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Hotel strike: Is Washington next?

Hoteliers in Atlantic City got a break last week as thousands of striking hotel and casino workers voted to approve a five-year contract offered by seven casino-hotels. Although the pact continues to give workers free health care, and the casinos promised to end their practice of leasing space to nonunion restaurants and bars, the union didn’t get all it asked for. The new contract runs five years instead of three, as the union originally wanted. As noted in Eventline, organized labor is working to line up expiration dates of contracts—ideally in 2006--in many cities in North America, giving any labor action added punch.

In the meantime, a union lockout goes on for several prominent San Francisco hotels—the picket lines have even been joined by mayor Gavin Newsom—triggering a sympathy picket line outside a Waikiki property, which, pickets say, sent management to keep its sister property in San Francisco running.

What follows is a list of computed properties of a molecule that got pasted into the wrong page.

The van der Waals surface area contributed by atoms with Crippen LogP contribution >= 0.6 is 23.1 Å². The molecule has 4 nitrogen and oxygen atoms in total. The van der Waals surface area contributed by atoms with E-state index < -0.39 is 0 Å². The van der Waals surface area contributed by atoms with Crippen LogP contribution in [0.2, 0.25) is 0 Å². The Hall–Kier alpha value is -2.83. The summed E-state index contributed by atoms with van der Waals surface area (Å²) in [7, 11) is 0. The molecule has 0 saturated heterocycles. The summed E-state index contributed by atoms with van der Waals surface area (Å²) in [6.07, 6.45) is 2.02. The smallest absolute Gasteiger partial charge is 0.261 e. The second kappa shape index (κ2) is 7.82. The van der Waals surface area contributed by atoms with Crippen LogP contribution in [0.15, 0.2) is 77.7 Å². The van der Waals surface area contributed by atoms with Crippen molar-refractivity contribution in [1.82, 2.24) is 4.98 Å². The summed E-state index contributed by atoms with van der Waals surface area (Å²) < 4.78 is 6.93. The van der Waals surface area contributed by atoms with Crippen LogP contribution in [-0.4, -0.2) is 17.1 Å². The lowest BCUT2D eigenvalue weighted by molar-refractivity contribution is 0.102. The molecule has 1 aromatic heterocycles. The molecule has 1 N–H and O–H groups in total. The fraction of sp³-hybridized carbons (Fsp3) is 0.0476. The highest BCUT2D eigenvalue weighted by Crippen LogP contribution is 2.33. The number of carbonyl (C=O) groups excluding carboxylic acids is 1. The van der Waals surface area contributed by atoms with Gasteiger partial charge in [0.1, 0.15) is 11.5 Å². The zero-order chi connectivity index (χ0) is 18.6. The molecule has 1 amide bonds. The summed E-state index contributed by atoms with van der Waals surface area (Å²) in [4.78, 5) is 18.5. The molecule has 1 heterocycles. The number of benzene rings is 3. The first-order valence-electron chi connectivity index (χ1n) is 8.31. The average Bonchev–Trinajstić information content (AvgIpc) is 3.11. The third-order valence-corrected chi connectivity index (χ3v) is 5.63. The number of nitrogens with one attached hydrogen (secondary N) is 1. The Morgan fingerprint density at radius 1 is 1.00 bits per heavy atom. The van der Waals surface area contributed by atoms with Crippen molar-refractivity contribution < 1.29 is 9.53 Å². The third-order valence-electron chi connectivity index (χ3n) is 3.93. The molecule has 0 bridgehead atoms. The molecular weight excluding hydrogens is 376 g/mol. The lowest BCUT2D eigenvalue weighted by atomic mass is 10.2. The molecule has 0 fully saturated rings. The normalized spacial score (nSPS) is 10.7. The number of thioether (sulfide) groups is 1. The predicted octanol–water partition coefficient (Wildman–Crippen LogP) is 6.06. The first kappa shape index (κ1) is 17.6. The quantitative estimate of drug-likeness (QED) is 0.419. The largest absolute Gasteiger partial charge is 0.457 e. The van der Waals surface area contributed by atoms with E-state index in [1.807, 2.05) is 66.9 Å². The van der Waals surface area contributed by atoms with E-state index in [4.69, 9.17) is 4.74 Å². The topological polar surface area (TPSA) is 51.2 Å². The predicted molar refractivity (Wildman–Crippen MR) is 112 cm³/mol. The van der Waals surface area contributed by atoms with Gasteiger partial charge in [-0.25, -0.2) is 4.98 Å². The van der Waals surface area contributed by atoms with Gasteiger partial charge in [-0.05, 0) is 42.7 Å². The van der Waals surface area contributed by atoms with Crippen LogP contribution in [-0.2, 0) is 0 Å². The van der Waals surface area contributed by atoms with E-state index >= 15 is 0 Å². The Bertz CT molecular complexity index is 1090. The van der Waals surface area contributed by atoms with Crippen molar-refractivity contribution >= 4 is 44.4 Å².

Although big hotel chains don’t want to comment on the strife, a manager close to the situation warns that Washington could be the next hot spot. “We have a large task force now in D.C., due to the potential strike there,” the source says. “The hotels there have historically had a very good relationship with the unions, but [union leaders] sent a task force there some time ago that has really been stirring things up. We fear a strike any day, and have a large contingent ready to go in and help if needed.”

The source adds,” It’s an interesting time, as across the country, membership in general is waning for many unions, as more and more companies try to work better with [employees] to form a better partnership. As with all business, you need to rely on the event management or hotel to work with the union. They hopefully have that relationship that will allow both parties to meet their objectives--and once an agreement is reached, there needs to be accountability. Contracts need to be held firm."

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